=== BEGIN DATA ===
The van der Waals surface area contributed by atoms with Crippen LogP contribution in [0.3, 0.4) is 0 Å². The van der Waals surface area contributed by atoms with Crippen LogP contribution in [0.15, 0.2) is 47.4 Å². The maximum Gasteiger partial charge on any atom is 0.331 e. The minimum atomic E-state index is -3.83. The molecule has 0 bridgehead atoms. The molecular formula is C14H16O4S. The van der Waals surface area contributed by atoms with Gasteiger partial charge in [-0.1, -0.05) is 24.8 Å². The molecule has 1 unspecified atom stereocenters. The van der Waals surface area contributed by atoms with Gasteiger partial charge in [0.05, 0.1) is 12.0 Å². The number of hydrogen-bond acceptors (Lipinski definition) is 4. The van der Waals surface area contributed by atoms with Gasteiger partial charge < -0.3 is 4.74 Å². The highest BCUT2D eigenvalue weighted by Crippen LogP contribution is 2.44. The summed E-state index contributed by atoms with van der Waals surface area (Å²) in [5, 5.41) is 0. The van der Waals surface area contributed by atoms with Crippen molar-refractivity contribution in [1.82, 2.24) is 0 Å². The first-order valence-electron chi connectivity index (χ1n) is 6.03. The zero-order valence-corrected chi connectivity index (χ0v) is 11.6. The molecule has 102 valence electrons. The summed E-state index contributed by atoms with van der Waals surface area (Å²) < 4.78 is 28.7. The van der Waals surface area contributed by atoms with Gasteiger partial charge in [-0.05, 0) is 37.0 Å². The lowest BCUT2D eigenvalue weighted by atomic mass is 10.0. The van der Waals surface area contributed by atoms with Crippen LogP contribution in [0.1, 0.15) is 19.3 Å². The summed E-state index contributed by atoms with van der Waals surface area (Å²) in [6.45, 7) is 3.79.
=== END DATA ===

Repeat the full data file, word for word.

The van der Waals surface area contributed by atoms with Crippen LogP contribution in [0.3, 0.4) is 0 Å². The van der Waals surface area contributed by atoms with Crippen LogP contribution in [0.15, 0.2) is 47.4 Å². The maximum Gasteiger partial charge on any atom is 0.331 e. The minimum atomic E-state index is -3.83. The molecule has 0 bridgehead atoms. The molecular formula is C14H16O4S. The van der Waals surface area contributed by atoms with Gasteiger partial charge in [-0.1, -0.05) is 24.8 Å². The molecule has 1 unspecified atom stereocenters. The van der Waals surface area contributed by atoms with Gasteiger partial charge in [0.05, 0.1) is 12.0 Å². The number of hydrogen-bond acceptors (Lipinski definition) is 4. The van der Waals surface area contributed by atoms with Gasteiger partial charge < -0.3 is 4.74 Å². The highest BCUT2D eigenvalue weighted by Crippen LogP contribution is 2.44. The summed E-state index contributed by atoms with van der Waals surface area (Å²) in [5, 5.41) is 0. The van der Waals surface area contributed by atoms with Crippen molar-refractivity contribution in [1.82, 2.24) is 0 Å². The first-order valence-electron chi connectivity index (χ1n) is 6.03. The zero-order valence-corrected chi connectivity index (χ0v) is 11.6. The molecule has 102 valence electrons. The summed E-state index contributed by atoms with van der Waals surface area (Å²) < 4.78 is 28.7. The van der Waals surface area contributed by atoms with Gasteiger partial charge in [-0.05, 0) is 37.0 Å². The lowest BCUT2D eigenvalue weighted by atomic mass is 10.0. The van der Waals surface area contributed by atoms with Crippen LogP contribution in [0.1, 0.15) is 19.3 Å². The summed E-state index contributed by atoms with van der Waals surface area (Å²) in [6.45, 7) is 3.79.